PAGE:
Ok I admit it, I am naturally biased towards Scottish bands! Especially Glasgow J But inall seriousness, Holy Esque are pretty damned awesome, so I should be forgiven. It’s been a long time coming, but “At Hope’s Ravine” is out there for people to listen to, and it’s excellent quality speaks for itself and has been well worth the wait. We chat to the band to find out a little more about why it took a while, and what they’ve got planned:
Your tour starts (or has started) on the 6th April, how excited are you for that?
Very! We’ve just returned from America, playing SXSW in Texas so we are excited to get back on the road and promote the album.
How difficult is it trying to sort a tour out, and how do you decide when and where you are going to play?
We have some help when putting together tours from people who know how to map these things out properly. For us, we’re playing everywhere we possibly could across the UK. For a lot of these towns, we’ve never been before so we’re intrigued to see what comes of it all. More than anything we’re just happy to be able to get out there and play.
You’ve played in the USA, how did crowds there compare to say those in Glasgow? Is there a noticeable difference?
Culturally both are different experiences of crowds, however both have their own charm and sense of excitement. We’ve been to America five times now so we enjoy it over there. But at the end of the day, Glasgow is our hometown so we would always expect a good reaction there.
“At Hope’s Ravine” has taken a little while to record, could you tell us a little about the album, and whether you have any personal favourites on it and why?
It felt like the story with no ending for a long time. For a long list of reasons it seemed to get away from us but the majority of the time it was out of our hands. We thoroughly enjoyed the process overall as it became this huge project. It all began in a Copenhagen in 2013 and continued on in several recording studios all over the place until we finished. I believe it’s the strongest representation and introduction to Holy Esque possible with our minds now set on the second album. With regards to favourites, I really do love them all but stand outs just now for me are ‘Prism’ which is a colossal introduction that really sets the tone and ‘Covenant (ill)’ which is one of the newer songs I just love.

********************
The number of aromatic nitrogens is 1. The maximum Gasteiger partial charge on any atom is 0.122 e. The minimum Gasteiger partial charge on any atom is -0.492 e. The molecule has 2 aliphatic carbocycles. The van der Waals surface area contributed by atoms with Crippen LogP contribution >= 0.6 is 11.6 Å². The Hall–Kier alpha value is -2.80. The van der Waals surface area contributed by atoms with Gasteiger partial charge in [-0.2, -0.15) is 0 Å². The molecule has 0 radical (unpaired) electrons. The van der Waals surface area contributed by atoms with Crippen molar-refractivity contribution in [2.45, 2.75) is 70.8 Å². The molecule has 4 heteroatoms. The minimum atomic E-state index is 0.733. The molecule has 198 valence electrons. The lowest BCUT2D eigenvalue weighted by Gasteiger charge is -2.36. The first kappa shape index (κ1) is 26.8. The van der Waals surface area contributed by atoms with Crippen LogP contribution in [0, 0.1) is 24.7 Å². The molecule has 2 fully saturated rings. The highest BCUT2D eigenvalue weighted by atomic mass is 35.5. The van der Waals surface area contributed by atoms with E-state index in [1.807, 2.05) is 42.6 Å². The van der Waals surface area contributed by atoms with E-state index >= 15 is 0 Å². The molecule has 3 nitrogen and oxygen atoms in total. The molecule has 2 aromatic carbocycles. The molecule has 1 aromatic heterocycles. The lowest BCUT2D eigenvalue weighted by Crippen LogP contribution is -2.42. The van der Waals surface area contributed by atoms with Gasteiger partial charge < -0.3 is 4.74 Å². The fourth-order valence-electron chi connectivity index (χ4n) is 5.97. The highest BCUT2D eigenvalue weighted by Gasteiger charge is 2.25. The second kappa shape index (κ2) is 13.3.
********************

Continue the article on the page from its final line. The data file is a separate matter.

What have been the biggest challenges in recording?
Finance. From the beginning money has been a real thorn in the side of this band. We live in an industry starved of its resources and bands like us are the ones who suffer. Economic stability feels somewhat like a dream. I feel like the financial state of the music industry is not too different to the financial state of society itself. No one seems to the know answer.
Were there any songs that took a lot longer to record because they evolved considerably during the process?
Not necessarily. Songs would grow naturally in the moment whilst recoding. Any ideas or add-ons would be immediately recorded and saved for the track. It’s an exciting and spontaneous process that really lends itself to the songs but no one track took longer than it had to.
What’s been the best bit of advice you been given regarding the music industry?
There aren’t many people giving out good advice on the music industry.
What do you have planned next for Holy Esque?
We plan to finish our UK tour with a homecoming show at the Art School in Glasgow. Move onto Germany, then Ukraine. Then onto festival season where we will play all over, promoting our debut album. In between we will be writing for our second album and hopefully recording.
Pick up Holy Esque’s debut album At Hope’s Ravine at http://athopesravine.tumblr.com/